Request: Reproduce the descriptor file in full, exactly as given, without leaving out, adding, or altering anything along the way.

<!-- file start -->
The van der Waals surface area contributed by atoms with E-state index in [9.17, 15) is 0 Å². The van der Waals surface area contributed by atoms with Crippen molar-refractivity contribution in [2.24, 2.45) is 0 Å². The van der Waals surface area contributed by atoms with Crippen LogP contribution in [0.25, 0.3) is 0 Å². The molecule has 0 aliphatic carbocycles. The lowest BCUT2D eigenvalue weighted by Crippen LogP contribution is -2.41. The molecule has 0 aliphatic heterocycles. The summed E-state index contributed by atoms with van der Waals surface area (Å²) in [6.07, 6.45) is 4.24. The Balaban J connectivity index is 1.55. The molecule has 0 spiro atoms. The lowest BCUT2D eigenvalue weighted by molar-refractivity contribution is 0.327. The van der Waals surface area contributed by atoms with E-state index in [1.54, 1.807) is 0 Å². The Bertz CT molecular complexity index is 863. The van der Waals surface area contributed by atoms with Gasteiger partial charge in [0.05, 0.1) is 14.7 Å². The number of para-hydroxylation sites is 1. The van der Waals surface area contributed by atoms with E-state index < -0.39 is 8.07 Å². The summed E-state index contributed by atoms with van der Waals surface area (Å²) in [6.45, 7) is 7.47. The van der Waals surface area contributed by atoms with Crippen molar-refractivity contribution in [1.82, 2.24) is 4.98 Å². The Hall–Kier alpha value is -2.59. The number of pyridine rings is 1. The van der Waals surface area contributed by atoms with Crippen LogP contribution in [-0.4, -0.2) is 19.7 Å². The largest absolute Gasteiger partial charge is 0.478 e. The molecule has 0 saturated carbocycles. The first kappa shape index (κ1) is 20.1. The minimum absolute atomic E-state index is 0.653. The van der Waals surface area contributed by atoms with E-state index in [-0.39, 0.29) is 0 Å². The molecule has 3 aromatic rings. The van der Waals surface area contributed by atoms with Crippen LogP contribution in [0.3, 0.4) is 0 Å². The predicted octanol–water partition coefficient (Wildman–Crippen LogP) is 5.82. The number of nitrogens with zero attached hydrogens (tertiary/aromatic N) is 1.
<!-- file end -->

The van der Waals surface area contributed by atoms with E-state index in [9.17, 15) is 0 Å². The van der Waals surface area contributed by atoms with Crippen molar-refractivity contribution in [2.24, 2.45) is 0 Å². The van der Waals surface area contributed by atoms with Crippen LogP contribution in [0.25, 0.3) is 0 Å². The molecule has 0 aliphatic carbocycles. The lowest BCUT2D eigenvalue weighted by Crippen LogP contribution is -2.41. The molecule has 0 aliphatic heterocycles. The summed E-state index contributed by atoms with van der Waals surface area (Å²) in [6.07, 6.45) is 4.24. The Balaban J connectivity index is 1.55. The molecule has 0 spiro atoms. The lowest BCUT2D eigenvalue weighted by molar-refractivity contribution is 0.327. The van der Waals surface area contributed by atoms with E-state index in [1.54, 1.807) is 0 Å². The Bertz CT molecular complexity index is 863. The van der Waals surface area contributed by atoms with Gasteiger partial charge in [0.05, 0.1) is 14.7 Å². The number of para-hydroxylation sites is 1. The van der Waals surface area contributed by atoms with E-state index < -0.39 is 8.07 Å². The summed E-state index contributed by atoms with van der Waals surface area (Å²) in [6.45, 7) is 7.47. The van der Waals surface area contributed by atoms with Crippen molar-refractivity contribution in [1.82, 2.24) is 4.98 Å². The Hall–Kier alpha value is -2.59. The number of pyridine rings is 1. The van der Waals surface area contributed by atoms with Crippen LogP contribution in [-0.4, -0.2) is 19.7 Å². The largest absolute Gasteiger partial charge is 0.478 e. The molecule has 0 saturated carbocycles. The first kappa shape index (κ1) is 20.1. The minimum absolute atomic E-state index is 0.653. The van der Waals surface area contributed by atoms with E-state index in [-0.39, 0.29) is 0 Å². The molecule has 3 aromatic rings. The van der Waals surface area contributed by atoms with Crippen LogP contribution in [0.3, 0.4) is 0 Å². The predicted octanol–water partition coefficient (Wildman–Crippen LogP) is 5.82. The number of nitrogens with zero attached hydrogens (tertiary/aromatic N) is 1.